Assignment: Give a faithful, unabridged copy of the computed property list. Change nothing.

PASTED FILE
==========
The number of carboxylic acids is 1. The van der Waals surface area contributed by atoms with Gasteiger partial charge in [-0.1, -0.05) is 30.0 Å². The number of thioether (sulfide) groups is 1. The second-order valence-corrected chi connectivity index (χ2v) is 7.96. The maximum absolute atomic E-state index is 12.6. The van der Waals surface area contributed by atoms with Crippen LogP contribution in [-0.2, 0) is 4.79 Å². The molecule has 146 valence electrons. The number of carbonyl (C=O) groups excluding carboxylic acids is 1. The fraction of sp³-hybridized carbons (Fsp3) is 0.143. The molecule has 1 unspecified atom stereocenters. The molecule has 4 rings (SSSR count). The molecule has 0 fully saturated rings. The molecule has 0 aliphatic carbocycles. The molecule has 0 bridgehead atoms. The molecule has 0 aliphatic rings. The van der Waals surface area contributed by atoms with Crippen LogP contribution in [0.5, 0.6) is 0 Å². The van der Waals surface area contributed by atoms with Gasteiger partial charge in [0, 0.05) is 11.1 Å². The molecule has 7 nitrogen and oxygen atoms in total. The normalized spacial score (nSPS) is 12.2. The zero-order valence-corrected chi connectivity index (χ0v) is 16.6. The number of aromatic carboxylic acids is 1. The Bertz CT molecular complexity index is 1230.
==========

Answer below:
The number of carboxylic acids is 1. The van der Waals surface area contributed by atoms with Gasteiger partial charge in [-0.1, -0.05) is 30.0 Å². The number of thioether (sulfide) groups is 1. The second-order valence-corrected chi connectivity index (χ2v) is 7.96. The maximum absolute atomic E-state index is 12.6. The van der Waals surface area contributed by atoms with Crippen LogP contribution in [-0.2, 0) is 4.79 Å². The molecule has 146 valence electrons. The number of carbonyl (C=O) groups excluding carboxylic acids is 1. The fraction of sp³-hybridized carbons (Fsp3) is 0.143. The molecule has 1 unspecified atom stereocenters. The molecule has 4 rings (SSSR count). The molecule has 0 fully saturated rings. The molecule has 0 aliphatic carbocycles. The molecule has 0 bridgehead atoms. The molecule has 0 aliphatic rings. The van der Waals surface area contributed by atoms with Crippen LogP contribution in [0.5, 0.6) is 0 Å². The van der Waals surface area contributed by atoms with Gasteiger partial charge in [0, 0.05) is 11.1 Å². The molecule has 7 nitrogen and oxygen atoms in total. The normalized spacial score (nSPS) is 12.2. The zero-order valence-corrected chi connectivity index (χ0v) is 16.6. The number of aromatic carboxylic acids is 1. The Bertz CT molecular complexity index is 1230.